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Three Dreams Realized: De’Aaron Fox, Malik Monk, and Bam Adebayo’s Paths to the Draft

Tomorrow night, at least three Kentucky Wildcats will hear their names called in the NBA Draft, a moment De’Aaron Fox, Malik Monk, and Bam Adebayo have dreamed of their entire lives. Not only is being drafted the culmination of years of hard work for the players, it’s a testament to the countless sacrifices made by their families.

Every year on the night before the draft, I like to go back and revisit each player’s story to fully appreciate what the moment means. As Kentucky fans, we feel like we know these players better than anyone, but on the eve of the biggest night of their lives, let’s look at the blood, sweat, and tears that got them here.

De’Aaron Fox


In a way, De’Aaron Fox has his older brother Quentin to thank for getting him into basketball. Quentin is five years his senior and just before De’Aaron turned two, really got into basketball. The family was gathered at his grandmother’s house for Thanksgiving when De’Aaron noticed Quentin playing, and, like many little brothers do, De’Aaron picked up a plastic pumpkin bucket used for trick-or-treating to mimic him.

“It was just hilarious,” Lorraine Fox told Bleacher Report’s Reid Forgrave. “It was like, ‘OK, son, that’s not a basketball.'”

From there, Fox was hooked. He also played football when he was young (it was Texas, after all), but gave it up when he got tired of practicing outside in the unforgiving heat. Fox’s speed is undeniable, but his mind moves just as fast. Like many kids his age, Fox also loved video games, playing NBA2K as early as fourth grade for hours on end. Whereas gaming is often associated with lazy nerds, Fox and those around him credit the countless hours with controller in hand for sharpening his hand-eye coordination, concentration, and analytical thinking on the court.


Fox is predicted to go anywhere from second to fifth in tomorrow night’s draft, his most likely landing spot being Sacramento at No. 5. In a draft not short on stars, he’s emerged as the media darling thanks to his thoughtful, candid personality. The more Fox talks, the more Kentucky fans miss him. Not only did he tug on our heartstrings with an emotional tribute to his teammates in the locker room after the loss to North Carolina, he’s not afraid to speak his mind when it comes to topics like LaVar Ball. He really endeared himself this afternoon when he said of Kentucky, “We actually go to class, not like some other places.” Oh, snap!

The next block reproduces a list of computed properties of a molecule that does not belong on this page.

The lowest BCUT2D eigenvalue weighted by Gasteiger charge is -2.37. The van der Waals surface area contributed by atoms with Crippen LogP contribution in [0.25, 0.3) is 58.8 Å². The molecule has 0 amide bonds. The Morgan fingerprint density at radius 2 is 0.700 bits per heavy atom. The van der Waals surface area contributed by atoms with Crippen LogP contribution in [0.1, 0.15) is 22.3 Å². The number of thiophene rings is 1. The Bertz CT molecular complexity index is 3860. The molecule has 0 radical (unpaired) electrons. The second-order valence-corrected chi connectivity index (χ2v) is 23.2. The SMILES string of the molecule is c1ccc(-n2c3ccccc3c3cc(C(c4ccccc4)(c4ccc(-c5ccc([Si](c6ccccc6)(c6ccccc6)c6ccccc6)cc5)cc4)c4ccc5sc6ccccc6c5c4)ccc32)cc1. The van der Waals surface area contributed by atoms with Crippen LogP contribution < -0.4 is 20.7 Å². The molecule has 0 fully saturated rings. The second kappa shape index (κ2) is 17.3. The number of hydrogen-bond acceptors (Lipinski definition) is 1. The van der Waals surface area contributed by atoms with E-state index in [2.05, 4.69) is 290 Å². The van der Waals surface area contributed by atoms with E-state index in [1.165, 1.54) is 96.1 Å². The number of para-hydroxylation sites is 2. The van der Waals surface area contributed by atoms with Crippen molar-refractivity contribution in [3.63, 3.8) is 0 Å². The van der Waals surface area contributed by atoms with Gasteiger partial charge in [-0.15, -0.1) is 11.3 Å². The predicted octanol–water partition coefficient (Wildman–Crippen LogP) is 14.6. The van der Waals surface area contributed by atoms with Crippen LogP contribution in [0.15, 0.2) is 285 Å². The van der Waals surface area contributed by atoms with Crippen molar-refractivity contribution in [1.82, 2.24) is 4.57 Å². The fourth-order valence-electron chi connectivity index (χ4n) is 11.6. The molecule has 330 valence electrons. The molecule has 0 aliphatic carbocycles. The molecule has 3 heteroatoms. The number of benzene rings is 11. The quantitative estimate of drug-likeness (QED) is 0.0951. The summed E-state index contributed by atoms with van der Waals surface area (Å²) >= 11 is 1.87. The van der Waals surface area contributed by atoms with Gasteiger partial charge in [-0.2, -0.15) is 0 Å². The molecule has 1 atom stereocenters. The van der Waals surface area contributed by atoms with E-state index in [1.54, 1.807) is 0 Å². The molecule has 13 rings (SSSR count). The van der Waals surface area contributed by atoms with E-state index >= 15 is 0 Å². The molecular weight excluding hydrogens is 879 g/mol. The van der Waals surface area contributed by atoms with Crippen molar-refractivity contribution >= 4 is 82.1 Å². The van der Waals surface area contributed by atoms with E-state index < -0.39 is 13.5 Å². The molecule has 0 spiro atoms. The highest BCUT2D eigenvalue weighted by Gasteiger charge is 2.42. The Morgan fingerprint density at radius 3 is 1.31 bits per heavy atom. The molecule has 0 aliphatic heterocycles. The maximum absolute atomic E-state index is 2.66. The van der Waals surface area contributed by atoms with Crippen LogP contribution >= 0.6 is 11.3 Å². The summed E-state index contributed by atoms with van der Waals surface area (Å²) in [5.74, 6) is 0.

De’Aaron will probably always be the player we wish we had gotten to know better earlier, but he’ll also be one to make us proud for years to come.

Malik Monk


As the tattoo on his chest will tell you, Malik grew up in “The Woodz,” aka the basketball courts in Lepanto, Arkansas, a tiny town with a population of 1,893. There’s nothing flashy about Lepanto — its poverty rate is more than double the national average — but Malik considers it home, even after his mother decided to move them to Bentonville to be closer to his older brother Marcus and expand his opportunities.

“Escaping Lepanto was always the goal. Malik just did it early,” Ron Crawford, the longtime president of Malik’s AAU team Arkansas Wings Elite, told the Memphis Commercial Appeal. “He would’ve been the hero of the town, but he wasn’t learning anything. I know a lot of people, it hurt their feelings when Malik left, but it changed his life. It changed his life as far as his vision.”

Malik’s vision prompted him to pick Kentucky over Arkansas despite relentless pressure from Razorback fans, who envisioned him following in his brother’s footsteps as a home state hero. But when Malik made his decision, his family stood behind him 100%. So did the Big Blue Nation, his new family.

“Kentucky fans made one thing crystal clear to me: They had my back,” Malik wrote in a letter in The Players’ Tribune. “No one made me wait until the fall, until I got to Lexington, to be accepted into Big Blue Nation. Man, it was just right off the bat: Like, Once you’re one of us, you’re one of us. And whether it was defending me on social media … or sending me messages about how excited they were for me to come play there … or alums getting in touch and letting me know what an amazing experience was in store for me in the fall … it really helped a lot. It helped turn an extremely tough situation into an extremely positive one. And it helped me realize that, just by committing to Kentucky, I was already a part of something special. And I’ll never forget that.”